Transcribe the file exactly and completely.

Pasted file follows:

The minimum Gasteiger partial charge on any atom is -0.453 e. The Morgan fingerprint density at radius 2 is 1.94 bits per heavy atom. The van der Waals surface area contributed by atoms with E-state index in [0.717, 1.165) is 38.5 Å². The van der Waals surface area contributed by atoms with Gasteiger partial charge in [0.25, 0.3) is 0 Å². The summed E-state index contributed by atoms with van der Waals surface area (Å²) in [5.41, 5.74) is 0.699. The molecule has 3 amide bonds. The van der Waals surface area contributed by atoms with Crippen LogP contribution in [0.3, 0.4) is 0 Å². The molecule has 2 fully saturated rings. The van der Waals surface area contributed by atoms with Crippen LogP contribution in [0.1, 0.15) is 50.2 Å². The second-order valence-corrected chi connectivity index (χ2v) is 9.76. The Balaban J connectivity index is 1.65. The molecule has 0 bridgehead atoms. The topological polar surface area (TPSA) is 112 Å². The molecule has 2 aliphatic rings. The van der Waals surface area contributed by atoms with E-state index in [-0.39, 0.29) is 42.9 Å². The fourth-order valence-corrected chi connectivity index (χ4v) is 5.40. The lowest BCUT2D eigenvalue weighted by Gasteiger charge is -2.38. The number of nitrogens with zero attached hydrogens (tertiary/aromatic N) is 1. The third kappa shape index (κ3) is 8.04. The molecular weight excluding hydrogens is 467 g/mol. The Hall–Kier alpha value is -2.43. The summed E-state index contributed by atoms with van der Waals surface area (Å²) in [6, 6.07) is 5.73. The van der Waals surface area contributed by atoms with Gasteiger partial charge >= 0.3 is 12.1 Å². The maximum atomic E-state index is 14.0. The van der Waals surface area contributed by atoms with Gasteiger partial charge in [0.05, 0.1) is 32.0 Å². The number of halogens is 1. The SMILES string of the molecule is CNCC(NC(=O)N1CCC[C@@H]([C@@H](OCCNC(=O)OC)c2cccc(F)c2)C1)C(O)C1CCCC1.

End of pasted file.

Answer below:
The minimum Gasteiger partial charge on any atom is -0.453 e. The Morgan fingerprint density at radius 2 is 1.94 bits per heavy atom. The van der Waals surface area contributed by atoms with E-state index in [0.717, 1.165) is 38.5 Å². The van der Waals surface area contributed by atoms with Gasteiger partial charge in [0.25, 0.3) is 0 Å². The summed E-state index contributed by atoms with van der Waals surface area (Å²) in [5.41, 5.74) is 0.699. The molecule has 3 amide bonds. The van der Waals surface area contributed by atoms with Crippen LogP contribution in [0.3, 0.4) is 0 Å². The molecule has 2 fully saturated rings. The van der Waals surface area contributed by atoms with Crippen LogP contribution in [0.1, 0.15) is 50.2 Å². The second-order valence-corrected chi connectivity index (χ2v) is 9.76. The Balaban J connectivity index is 1.65. The molecule has 0 bridgehead atoms. The topological polar surface area (TPSA) is 112 Å². The molecule has 2 aliphatic rings. The van der Waals surface area contributed by atoms with E-state index in [-0.39, 0.29) is 42.9 Å². The fourth-order valence-corrected chi connectivity index (χ4v) is 5.40. The lowest BCUT2D eigenvalue weighted by Gasteiger charge is -2.38. The number of nitrogens with zero attached hydrogens (tertiary/aromatic N) is 1. The third kappa shape index (κ3) is 8.04. The molecular weight excluding hydrogens is 467 g/mol. The Hall–Kier alpha value is -2.43. The summed E-state index contributed by atoms with van der Waals surface area (Å²) in [6, 6.07) is 5.73. The van der Waals surface area contributed by atoms with Gasteiger partial charge >= 0.3 is 12.1 Å². The maximum atomic E-state index is 14.0. The van der Waals surface area contributed by atoms with Gasteiger partial charge in [0.05, 0.1) is 32.0 Å². The number of halogens is 1. The SMILES string of the molecule is CNCC(NC(=O)N1CCC[C@@H]([C@@H](OCCNC(=O)OC)c2cccc(F)c2)C1)C(O)C1CCCC1.